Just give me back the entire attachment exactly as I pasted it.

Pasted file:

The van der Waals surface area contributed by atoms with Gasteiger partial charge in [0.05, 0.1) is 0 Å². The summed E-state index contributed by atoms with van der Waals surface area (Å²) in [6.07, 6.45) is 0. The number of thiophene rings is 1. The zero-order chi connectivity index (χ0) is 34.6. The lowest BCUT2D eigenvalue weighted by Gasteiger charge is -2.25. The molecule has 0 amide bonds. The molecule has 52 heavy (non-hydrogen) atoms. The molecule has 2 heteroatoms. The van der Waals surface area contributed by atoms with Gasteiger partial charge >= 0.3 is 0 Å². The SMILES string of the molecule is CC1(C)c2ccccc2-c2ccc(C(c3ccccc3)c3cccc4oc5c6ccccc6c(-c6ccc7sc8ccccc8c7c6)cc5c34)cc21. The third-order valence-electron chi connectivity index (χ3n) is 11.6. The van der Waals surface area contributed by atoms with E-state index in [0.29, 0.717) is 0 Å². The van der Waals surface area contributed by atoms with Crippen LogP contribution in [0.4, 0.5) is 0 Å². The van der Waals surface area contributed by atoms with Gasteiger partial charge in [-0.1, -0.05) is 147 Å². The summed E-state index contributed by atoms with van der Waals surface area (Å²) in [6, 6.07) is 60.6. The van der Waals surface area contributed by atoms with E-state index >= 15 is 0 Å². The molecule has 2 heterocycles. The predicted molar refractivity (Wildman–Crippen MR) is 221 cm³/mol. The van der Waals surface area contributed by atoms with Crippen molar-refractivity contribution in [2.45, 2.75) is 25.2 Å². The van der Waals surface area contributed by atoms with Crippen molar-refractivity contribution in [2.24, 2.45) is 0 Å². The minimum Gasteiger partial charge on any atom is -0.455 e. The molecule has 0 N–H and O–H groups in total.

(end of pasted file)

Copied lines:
The van der Waals surface area contributed by atoms with Gasteiger partial charge in [0.05, 0.1) is 0 Å². The summed E-state index contributed by atoms with van der Waals surface area (Å²) in [6.07, 6.45) is 0. The number of thiophene rings is 1. The zero-order chi connectivity index (χ0) is 34.6. The lowest BCUT2D eigenvalue weighted by Gasteiger charge is -2.25. The molecule has 0 amide bonds. The molecule has 52 heavy (non-hydrogen) atoms. The molecule has 2 heteroatoms. The van der Waals surface area contributed by atoms with Gasteiger partial charge >= 0.3 is 0 Å². The SMILES string of the molecule is CC1(C)c2ccccc2-c2ccc(C(c3ccccc3)c3cccc4oc5c6ccccc6c(-c6ccc7sc8ccccc8c7c6)cc5c34)cc21. The third-order valence-electron chi connectivity index (χ3n) is 11.6. The van der Waals surface area contributed by atoms with E-state index in [0.29, 0.717) is 0 Å². The van der Waals surface area contributed by atoms with Crippen LogP contribution in [0.4, 0.5) is 0 Å². The van der Waals surface area contributed by atoms with Gasteiger partial charge in [-0.1, -0.05) is 147 Å². The summed E-state index contributed by atoms with van der Waals surface area (Å²) in [6, 6.07) is 60.6. The van der Waals surface area contributed by atoms with E-state index >= 15 is 0 Å². The molecule has 2 heterocycles. The predicted molar refractivity (Wildman–Crippen MR) is 221 cm³/mol. The van der Waals surface area contributed by atoms with Crippen molar-refractivity contribution in [2.45, 2.75) is 25.2 Å². The van der Waals surface area contributed by atoms with Crippen molar-refractivity contribution in [2.24, 2.45) is 0 Å². The minimum Gasteiger partial charge on any atom is -0.455 e. The molecule has 0 N–H and O–H groups in total.